Protection of Harassment Act offers claimants higher damages and a longer limitation period
Insurers face a rise in claims from workplace disputes and bullying, as employees take advantage of the latest legal rulings.
Law firm Beachcroft says more and more staff are suing employers under the Protection of Harassment Act instead of going through the traditional route of an employer’s tribunal.
The act was introduced in 1997 to deal with complaints of stalking by members of the public. However, in recent years landmark rulings have sparked a wave of liability claims as staff have claimed their companies were liable for bullying or disputes in the workplace.
“The legislation was introduced for one purpose but in many respects is being used for an entirely different one,” Beachcroft partner Paula Jefferson said.
There are several advantages of bringing a claim under the act. Claimants do not have to prove psychiatric injury and the awarded damages tend to be higher than in an employer’s tribunal. In addition, claimants have a longer limitation period of six years for bringing forward a claim, compared with three in an employer’s tribunal – though this brings new problems for investigators.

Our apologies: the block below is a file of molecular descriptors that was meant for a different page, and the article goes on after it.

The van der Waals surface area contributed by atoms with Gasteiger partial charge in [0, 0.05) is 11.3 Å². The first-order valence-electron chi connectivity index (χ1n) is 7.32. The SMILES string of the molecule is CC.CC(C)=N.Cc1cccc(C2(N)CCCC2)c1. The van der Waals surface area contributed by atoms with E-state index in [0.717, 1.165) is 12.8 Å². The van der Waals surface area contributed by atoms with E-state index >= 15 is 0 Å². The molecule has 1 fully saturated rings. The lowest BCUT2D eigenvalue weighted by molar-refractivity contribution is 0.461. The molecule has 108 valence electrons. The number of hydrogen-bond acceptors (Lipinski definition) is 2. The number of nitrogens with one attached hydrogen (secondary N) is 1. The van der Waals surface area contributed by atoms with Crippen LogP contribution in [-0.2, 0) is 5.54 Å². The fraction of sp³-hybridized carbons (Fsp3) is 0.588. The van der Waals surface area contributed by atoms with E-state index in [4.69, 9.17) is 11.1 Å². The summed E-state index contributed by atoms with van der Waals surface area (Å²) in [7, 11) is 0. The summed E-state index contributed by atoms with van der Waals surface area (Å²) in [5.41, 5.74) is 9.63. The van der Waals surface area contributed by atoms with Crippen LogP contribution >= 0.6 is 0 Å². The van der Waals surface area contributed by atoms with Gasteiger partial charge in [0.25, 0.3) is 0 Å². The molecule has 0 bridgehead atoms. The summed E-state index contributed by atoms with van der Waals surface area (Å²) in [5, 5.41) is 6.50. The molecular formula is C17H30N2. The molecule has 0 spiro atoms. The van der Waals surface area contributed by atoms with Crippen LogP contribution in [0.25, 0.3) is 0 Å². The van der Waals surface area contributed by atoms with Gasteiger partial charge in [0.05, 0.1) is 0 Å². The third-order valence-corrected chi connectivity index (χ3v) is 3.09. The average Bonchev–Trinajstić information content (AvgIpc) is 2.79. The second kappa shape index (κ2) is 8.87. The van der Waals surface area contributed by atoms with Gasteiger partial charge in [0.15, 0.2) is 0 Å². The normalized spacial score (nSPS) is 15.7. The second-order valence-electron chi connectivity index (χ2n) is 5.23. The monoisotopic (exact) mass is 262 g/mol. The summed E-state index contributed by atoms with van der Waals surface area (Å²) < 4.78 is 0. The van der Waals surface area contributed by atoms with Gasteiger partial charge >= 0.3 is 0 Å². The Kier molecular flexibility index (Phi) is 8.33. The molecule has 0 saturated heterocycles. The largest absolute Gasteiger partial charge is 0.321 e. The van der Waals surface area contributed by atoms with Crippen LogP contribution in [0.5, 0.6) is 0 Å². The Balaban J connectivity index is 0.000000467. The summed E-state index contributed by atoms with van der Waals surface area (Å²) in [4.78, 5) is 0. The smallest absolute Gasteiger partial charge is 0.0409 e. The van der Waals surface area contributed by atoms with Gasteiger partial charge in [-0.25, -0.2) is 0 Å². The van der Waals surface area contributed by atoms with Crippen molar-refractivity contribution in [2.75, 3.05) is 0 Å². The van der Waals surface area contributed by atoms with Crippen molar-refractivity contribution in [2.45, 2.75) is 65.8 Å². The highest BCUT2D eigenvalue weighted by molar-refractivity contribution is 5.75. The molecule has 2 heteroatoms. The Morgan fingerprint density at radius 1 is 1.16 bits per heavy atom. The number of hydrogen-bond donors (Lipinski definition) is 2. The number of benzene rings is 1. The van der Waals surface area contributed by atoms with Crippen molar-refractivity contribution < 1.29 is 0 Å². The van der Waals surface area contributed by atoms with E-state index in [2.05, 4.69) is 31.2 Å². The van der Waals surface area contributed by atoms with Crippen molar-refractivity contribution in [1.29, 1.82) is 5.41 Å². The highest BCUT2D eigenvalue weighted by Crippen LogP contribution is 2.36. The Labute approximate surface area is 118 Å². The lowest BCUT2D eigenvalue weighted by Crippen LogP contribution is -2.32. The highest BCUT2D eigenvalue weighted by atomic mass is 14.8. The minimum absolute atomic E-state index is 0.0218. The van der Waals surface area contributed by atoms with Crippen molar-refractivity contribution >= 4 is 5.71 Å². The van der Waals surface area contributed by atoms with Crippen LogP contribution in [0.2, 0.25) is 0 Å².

“It is difficult enough trying to investigate three years after an event, but six years is very, very difficult,” Jefferson said.
Cunningham Lindsey complex loss specialist Craig Faulkner said a lack of clarity around the act would encourage more claims. He called on courts to improve guidelines.